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A lone crusader got off at an empty train station. People seemed only eager to get in rather than get off.

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The Western Express Highway, the North-South lifeline of Mumbai. This was at 12.00pm. At 6.00pm you can’t see the road at all with the bumper to bumper traffic.

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The shanties of Mumbai juxtaposed against the skyscrapers in the background. Nothing could define this city better.

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The new T2 Terminal of the Mumbai International Airport peeked from behind the green covers. For once, the heart did swell with pride. Mumbai still held hope to be on par with global cities, and not just in realty rental matters.

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We finally reached our destination. Ghatkopar, which in another time and era we would never visit, awaited. While we disembarked and began walking towards the railway bridge that connected, we noticed this. Ads that urged the proper use of this new landmark in Mumbai. They were so totally kick ass, I had to capture them.

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There were food stalls at the base of the Metro station. I guess, there is only so much you can do to keep us Indians away from food.

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We had lunch at Ghatkopar and then decided to head back home. This was a journey we had not anticipated. The mob was unruly and had no concept of ‘standing in a line’. The security personnel tried to maintain discipline , but unwittingly added to the din with their ‘loud whistles’. Them, urging people to move gave the impression of an army of matrons asking the giggly school girls to turn off the lights and go to bed. Utter chaos! We almost contemplated coming home by rickshaw.

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Suddenly, I was back in time. It almost looked as though we were on a Western/Central Railway platform and all it would take would be a push to get you in and out of the compartment. People boarding even before passengers have exited, zero civic sense and very loud personnel made this experience one that I’d not remember fondly.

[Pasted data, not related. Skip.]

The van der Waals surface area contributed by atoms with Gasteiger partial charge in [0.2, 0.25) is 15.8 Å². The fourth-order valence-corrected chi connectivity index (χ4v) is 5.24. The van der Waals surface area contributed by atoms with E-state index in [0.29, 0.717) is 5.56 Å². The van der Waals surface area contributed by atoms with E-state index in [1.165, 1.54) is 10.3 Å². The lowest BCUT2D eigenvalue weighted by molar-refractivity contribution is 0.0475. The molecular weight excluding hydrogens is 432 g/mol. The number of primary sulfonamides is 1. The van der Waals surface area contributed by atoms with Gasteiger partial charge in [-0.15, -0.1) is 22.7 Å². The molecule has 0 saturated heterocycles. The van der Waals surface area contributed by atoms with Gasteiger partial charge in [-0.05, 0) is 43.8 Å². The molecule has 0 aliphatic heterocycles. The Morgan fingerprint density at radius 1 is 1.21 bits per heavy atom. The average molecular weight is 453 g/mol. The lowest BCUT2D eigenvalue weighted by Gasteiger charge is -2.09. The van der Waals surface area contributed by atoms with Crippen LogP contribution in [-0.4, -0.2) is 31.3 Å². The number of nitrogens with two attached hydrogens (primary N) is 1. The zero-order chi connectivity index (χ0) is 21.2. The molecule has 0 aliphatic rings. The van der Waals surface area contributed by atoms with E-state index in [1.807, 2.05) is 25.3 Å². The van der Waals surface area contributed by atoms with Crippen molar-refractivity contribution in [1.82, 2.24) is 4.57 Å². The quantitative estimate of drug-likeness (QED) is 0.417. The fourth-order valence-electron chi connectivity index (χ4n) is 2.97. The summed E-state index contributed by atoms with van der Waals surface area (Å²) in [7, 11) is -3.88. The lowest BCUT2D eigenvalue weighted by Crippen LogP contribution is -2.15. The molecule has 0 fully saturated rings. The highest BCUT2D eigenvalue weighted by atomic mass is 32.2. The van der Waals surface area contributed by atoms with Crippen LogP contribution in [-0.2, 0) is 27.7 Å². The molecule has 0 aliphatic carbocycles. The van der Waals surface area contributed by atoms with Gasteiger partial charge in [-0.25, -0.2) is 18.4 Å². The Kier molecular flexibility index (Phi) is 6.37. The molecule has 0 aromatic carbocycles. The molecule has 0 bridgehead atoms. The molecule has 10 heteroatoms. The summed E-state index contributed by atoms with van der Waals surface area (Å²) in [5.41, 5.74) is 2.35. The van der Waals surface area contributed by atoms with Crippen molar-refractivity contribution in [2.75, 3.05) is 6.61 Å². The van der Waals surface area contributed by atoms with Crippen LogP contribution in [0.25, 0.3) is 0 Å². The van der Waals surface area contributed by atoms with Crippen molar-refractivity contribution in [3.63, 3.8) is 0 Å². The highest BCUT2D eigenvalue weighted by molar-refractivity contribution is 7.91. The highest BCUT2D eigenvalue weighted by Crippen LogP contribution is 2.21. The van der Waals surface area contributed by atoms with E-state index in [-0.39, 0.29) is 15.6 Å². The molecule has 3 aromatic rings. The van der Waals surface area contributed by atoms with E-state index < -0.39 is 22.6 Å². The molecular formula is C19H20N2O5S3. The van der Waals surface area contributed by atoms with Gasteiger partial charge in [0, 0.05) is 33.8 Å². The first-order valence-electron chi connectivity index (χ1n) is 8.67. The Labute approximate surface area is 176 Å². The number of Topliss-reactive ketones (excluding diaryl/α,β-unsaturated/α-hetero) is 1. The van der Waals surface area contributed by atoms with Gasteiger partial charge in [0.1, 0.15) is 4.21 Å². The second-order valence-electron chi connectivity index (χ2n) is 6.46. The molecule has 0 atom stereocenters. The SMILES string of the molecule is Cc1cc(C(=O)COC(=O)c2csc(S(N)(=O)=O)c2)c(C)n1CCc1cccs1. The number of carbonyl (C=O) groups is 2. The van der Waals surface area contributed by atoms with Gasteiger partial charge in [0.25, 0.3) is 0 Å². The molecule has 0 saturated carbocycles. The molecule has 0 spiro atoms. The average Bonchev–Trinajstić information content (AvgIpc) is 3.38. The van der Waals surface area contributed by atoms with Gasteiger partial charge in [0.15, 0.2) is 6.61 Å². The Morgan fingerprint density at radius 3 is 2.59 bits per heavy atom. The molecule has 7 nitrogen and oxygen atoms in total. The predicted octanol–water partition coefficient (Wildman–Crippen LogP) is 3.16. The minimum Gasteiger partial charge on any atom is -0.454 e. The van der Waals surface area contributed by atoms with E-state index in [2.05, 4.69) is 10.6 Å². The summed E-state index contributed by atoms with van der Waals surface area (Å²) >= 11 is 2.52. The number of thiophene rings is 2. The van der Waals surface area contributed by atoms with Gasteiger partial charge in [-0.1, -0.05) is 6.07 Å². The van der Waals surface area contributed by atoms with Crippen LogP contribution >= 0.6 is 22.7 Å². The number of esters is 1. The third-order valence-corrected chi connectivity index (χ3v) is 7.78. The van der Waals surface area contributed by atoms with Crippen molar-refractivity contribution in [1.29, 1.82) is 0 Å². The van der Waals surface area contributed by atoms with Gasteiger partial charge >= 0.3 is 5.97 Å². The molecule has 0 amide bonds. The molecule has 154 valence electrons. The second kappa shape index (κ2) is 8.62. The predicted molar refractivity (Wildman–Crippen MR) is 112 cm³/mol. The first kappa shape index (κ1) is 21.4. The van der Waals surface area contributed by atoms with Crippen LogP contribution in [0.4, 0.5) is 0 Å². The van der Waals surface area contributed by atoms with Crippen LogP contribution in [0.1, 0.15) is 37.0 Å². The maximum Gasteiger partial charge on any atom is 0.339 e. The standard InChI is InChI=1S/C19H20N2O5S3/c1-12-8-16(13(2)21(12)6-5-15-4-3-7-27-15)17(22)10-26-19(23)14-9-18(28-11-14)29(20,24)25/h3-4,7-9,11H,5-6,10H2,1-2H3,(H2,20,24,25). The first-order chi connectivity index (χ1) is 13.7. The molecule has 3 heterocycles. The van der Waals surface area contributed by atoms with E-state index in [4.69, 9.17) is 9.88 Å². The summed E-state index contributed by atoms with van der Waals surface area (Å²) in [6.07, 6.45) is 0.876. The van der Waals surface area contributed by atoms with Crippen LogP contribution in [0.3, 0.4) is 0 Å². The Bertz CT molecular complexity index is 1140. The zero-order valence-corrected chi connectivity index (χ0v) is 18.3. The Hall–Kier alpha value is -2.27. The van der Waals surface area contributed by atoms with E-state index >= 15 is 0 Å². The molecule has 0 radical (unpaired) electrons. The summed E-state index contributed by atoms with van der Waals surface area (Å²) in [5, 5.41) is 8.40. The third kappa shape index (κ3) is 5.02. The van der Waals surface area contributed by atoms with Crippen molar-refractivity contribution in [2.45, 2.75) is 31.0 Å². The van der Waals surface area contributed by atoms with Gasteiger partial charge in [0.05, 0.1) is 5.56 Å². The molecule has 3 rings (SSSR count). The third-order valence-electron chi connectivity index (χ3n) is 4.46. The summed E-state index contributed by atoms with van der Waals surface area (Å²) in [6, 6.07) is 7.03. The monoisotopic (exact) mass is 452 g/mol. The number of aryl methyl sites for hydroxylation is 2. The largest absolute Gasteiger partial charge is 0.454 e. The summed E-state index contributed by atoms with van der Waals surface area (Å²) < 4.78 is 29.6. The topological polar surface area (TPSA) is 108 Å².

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And then my sister saw this. A screen frame that had no screws at the bottom, as a result the  frame kept oscillating in motion. A ready toy for the bunch of kids seated right beneath it.

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Versova arrived in good time. For all that is was worth, perhaps these were teething issues. I am hoping they get ironed out with time. What we hadn’t bargained for, however, were the rickshaws. Not a single fella was willing to ply the short distance. Share an Auto was functional right at the footsteps of the Metro, albeit without the ‘Share an Auto’ sign. So needless to say, the charges were anything but accommodating. We walked for the better part, till we managed to hail an unwilling autowallah. He had to go ‘fill gas’ even though he had his meter flag raised ‘for hire’. My sister told him he could either take us home or to the cops. With four women, he had little choice. Yes, it runs in the family. But then, I digress.

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Mumbai Metro One is surely a boon as far as East to West connectivity is concerned. What we need to address is this.

a) Parking of vehicles for commuters.

b) Rickshaw for short distances.

c) Efficient Ticket dispensing.

d) Maintenance of standards.

e) Strict action against miscreants.

But all said and done, Mumbai Metro One, better late than never. Welcome.